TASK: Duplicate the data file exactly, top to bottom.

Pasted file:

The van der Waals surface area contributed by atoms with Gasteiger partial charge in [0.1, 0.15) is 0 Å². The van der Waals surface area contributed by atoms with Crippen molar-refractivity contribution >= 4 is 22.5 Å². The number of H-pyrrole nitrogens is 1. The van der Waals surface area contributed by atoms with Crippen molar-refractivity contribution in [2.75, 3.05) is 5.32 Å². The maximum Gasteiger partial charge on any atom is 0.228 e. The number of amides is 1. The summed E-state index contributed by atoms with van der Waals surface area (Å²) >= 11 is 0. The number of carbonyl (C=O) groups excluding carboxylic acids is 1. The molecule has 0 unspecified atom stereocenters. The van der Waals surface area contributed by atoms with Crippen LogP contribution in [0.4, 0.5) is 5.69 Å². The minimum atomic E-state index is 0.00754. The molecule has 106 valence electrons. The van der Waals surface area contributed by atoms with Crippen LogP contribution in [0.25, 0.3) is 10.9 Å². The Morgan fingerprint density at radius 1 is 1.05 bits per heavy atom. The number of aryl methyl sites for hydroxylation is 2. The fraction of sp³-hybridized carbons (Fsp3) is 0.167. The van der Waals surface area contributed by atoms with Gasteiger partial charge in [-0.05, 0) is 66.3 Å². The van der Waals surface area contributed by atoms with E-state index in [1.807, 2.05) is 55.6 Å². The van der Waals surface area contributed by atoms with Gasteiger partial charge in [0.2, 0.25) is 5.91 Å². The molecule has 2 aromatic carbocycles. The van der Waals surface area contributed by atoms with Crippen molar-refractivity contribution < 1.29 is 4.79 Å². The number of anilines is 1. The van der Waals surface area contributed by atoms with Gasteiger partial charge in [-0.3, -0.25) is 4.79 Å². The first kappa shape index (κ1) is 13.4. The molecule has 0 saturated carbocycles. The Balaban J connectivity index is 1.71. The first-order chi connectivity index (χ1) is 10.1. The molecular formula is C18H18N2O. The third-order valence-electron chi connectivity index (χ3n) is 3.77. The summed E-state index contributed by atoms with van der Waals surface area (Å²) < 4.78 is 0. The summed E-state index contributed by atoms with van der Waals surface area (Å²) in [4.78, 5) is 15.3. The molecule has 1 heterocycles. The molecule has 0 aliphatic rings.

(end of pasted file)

The van der Waals surface area contributed by atoms with Gasteiger partial charge in [0.1, 0.15) is 0 Å². The van der Waals surface area contributed by atoms with Crippen molar-refractivity contribution >= 4 is 22.5 Å². The number of H-pyrrole nitrogens is 1. The van der Waals surface area contributed by atoms with Crippen molar-refractivity contribution in [2.75, 3.05) is 5.32 Å². The maximum Gasteiger partial charge on any atom is 0.228 e. The number of amides is 1. The summed E-state index contributed by atoms with van der Waals surface area (Å²) >= 11 is 0. The number of carbonyl (C=O) groups excluding carboxylic acids is 1. The molecule has 0 unspecified atom stereocenters. The van der Waals surface area contributed by atoms with Crippen LogP contribution in [0.4, 0.5) is 5.69 Å². The minimum atomic E-state index is 0.00754. The molecule has 106 valence electrons. The van der Waals surface area contributed by atoms with Crippen LogP contribution in [0.25, 0.3) is 10.9 Å². The Morgan fingerprint density at radius 1 is 1.05 bits per heavy atom. The number of aryl methyl sites for hydroxylation is 2. The fraction of sp³-hybridized carbons (Fsp3) is 0.167. The van der Waals surface area contributed by atoms with Gasteiger partial charge in [-0.05, 0) is 66.3 Å². The van der Waals surface area contributed by atoms with E-state index in [1.807, 2.05) is 55.6 Å². The van der Waals surface area contributed by atoms with Gasteiger partial charge in [0.2, 0.25) is 5.91 Å². The molecule has 2 aromatic carbocycles. The van der Waals surface area contributed by atoms with Crippen molar-refractivity contribution < 1.29 is 4.79 Å². The number of anilines is 1. The van der Waals surface area contributed by atoms with Gasteiger partial charge in [-0.3, -0.25) is 4.79 Å². The first kappa shape index (κ1) is 13.4. The molecule has 0 saturated carbocycles. The Balaban J connectivity index is 1.71. The first-order chi connectivity index (χ1) is 10.1. The molecular formula is C18H18N2O. The third-order valence-electron chi connectivity index (χ3n) is 3.77. The summed E-state index contributed by atoms with van der Waals surface area (Å²) < 4.78 is 0. The summed E-state index contributed by atoms with van der Waals surface area (Å²) in [4.78, 5) is 15.3. The molecule has 1 heterocycles. The molecule has 0 aliphatic rings.